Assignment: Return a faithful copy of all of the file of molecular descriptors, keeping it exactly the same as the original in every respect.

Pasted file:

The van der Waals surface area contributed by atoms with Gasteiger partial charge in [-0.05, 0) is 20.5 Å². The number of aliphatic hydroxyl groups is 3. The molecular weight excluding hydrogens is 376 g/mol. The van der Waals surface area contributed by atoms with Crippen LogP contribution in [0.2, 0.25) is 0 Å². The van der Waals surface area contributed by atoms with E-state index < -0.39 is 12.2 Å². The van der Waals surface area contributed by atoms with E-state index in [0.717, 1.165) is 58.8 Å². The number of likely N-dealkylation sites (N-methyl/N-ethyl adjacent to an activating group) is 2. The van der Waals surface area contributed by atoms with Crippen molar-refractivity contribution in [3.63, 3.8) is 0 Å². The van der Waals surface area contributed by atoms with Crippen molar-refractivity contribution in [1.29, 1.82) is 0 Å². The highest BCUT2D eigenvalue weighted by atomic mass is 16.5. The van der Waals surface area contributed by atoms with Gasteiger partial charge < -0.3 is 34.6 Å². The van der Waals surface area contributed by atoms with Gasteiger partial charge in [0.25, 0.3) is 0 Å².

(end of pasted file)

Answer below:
The van der Waals surface area contributed by atoms with Gasteiger partial charge in [-0.05, 0) is 20.5 Å². The number of aliphatic hydroxyl groups is 3. The molecular weight excluding hydrogens is 376 g/mol. The van der Waals surface area contributed by atoms with Crippen LogP contribution in [0.2, 0.25) is 0 Å². The van der Waals surface area contributed by atoms with E-state index < -0.39 is 12.2 Å². The van der Waals surface area contributed by atoms with E-state index in [0.717, 1.165) is 58.8 Å². The number of likely N-dealkylation sites (N-methyl/N-ethyl adjacent to an activating group) is 2. The van der Waals surface area contributed by atoms with Crippen molar-refractivity contribution in [3.63, 3.8) is 0 Å². The van der Waals surface area contributed by atoms with Crippen molar-refractivity contribution in [1.29, 1.82) is 0 Å². The highest BCUT2D eigenvalue weighted by atomic mass is 16.5. The van der Waals surface area contributed by atoms with Gasteiger partial charge < -0.3 is 34.6 Å². The van der Waals surface area contributed by atoms with Gasteiger partial charge in [0.25, 0.3) is 0 Å².